Financial 101 for 2010
Numbers are the goal for any business, and dental practices are no exception. Dentists are healthcare providers with caring natures, but they are also business people with obligations to pay mortgages or a lease, staff, suppliers, service people and the list goes on. Why then are many dentists still giving away valuable services or discounting their services below market value?
The Front Office Training for Dr. B’s practice revealed why the office rarely reached practice goals, even though the doctor’s schedule and the hygiene schedule were always booked for the day.
Dr. B. looked at the list as a kindness or customer service to offer discounts and free examinations, when in actuality it is a broken financial issue for the practice. Let’s first look at item #1, senior discounts. A demographic report from the software revealed that over 50% of the practice was over 60 years of age. So 50% of revenue generated by this group was getting 10% off of their services. After completing a fee analysis for the area, it was noted that Dr. B. was charging below the usual and customary fee range for the demographic area. Not only was she discounting her fees but she was charging less than her competitors for the same services.
Item #2 is more distressing as a dental examination is one of the most valuable and payable services the practice can offer. It is required by law that a dentist examine a patient before treatment is performed. The comprehensive examination is the time devoted to getting to know your patient and creating a record of a complete analysis of their existing health and recommended course of treatment. A comprehensive examination is a sure bet for payout from most insurance companies and is the standard of care expected by the industry. Insurance company’s payout is usually twice a year for periodic examinations which insures patient acceptance of this charge.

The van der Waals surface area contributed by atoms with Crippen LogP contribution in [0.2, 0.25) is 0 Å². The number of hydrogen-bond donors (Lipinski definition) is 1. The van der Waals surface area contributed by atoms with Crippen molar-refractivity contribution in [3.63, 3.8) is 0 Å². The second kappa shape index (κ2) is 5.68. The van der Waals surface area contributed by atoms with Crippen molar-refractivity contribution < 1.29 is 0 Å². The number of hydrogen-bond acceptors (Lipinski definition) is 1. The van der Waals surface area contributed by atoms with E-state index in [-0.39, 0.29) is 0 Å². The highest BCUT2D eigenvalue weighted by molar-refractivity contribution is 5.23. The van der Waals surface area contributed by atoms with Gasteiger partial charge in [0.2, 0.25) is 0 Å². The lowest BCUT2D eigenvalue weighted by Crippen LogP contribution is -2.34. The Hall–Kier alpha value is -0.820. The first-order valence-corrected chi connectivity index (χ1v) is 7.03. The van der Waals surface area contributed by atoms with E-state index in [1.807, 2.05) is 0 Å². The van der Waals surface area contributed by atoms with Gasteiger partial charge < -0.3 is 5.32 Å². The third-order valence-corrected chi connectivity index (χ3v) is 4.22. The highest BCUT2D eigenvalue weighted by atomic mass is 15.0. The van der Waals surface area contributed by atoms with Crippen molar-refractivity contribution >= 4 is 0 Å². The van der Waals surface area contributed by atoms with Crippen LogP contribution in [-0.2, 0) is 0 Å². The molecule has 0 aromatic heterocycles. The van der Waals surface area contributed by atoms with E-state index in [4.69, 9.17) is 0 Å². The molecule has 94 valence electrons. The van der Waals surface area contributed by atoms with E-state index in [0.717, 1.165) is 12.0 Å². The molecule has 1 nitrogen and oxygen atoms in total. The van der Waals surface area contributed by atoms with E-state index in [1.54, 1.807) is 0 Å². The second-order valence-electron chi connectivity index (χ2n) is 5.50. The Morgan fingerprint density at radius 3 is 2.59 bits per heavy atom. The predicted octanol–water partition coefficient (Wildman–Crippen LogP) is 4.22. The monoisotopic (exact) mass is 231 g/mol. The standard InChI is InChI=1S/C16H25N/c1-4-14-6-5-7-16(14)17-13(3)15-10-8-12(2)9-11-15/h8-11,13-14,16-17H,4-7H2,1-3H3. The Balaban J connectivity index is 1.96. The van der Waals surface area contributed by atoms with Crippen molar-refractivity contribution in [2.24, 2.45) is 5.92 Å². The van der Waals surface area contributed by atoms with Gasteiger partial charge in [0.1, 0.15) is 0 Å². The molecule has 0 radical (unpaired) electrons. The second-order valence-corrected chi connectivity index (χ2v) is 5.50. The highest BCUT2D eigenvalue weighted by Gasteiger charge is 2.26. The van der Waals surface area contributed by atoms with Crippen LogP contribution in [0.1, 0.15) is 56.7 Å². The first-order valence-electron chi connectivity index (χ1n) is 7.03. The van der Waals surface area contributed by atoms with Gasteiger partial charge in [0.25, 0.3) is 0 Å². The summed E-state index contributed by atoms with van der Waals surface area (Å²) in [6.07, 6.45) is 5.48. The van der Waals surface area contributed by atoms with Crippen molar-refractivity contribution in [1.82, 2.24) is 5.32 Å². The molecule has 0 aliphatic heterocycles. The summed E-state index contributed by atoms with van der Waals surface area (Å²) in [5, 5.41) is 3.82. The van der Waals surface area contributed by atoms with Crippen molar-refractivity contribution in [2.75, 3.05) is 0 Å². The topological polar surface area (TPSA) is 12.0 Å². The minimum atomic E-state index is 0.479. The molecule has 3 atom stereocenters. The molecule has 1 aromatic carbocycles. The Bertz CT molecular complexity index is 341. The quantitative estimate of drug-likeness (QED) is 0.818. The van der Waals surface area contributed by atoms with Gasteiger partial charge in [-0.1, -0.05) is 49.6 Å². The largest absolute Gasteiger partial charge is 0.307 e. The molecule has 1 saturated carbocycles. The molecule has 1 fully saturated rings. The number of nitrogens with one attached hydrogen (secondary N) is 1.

Item #3 was originally put into place to attract new patients to the practice. By not charging for emergency appointments, the phone rang off the hook and the practice had at least 4 emergency patients a day. The idea was to sell those patients on a comprehensive exam and x-rays. However, the only group this marketing tactic attracted was those that did not value their dental health and had no means to pay. The system also upset the regular schedule on a daily basis and prevented cash paying patients from receiving timely appointments.
Item #4 was explained as a way to help those that were affected by the recession. Patients do not know whether your fees are up to date or not. It is up to the doctor and the team to bring value to the services offered. Discounts and charging way under market for your services only demean your services. The practice costs go up like any other business and the fees charged should be able to cover the expenses incurred for the practice. If your fees are usual and customary for the area then you can occasionally choose to grant charity to a patient without affecting the entire practice production.
Item #5 revealed that even though Dr. B. was kind and generous the patients still balked at paying and that is why her 90 day accounts receivables was about 6-8 percent higher than what is considered healthy. Some people will complain no matter what they pay, and if it is free they will not value what they receive and will become suspicious as to why it is free.
The Front Office Advanced Business Training course offered solutions to each one of the items affecting the practice production and collections. New scripting and plans to implement a system to raise fees, reduce patient courtesies (discounts) and deliver value to services were put in place. Just by charging for dental examinations including comprehensive, limited oral evaluation and periodic, the typical booked day’s production rose by almost $1,000.
If you would like more information on McKenzie Management’s Advanced Training Programs to improve the performance of your team, email firstname.lastname@example.org.
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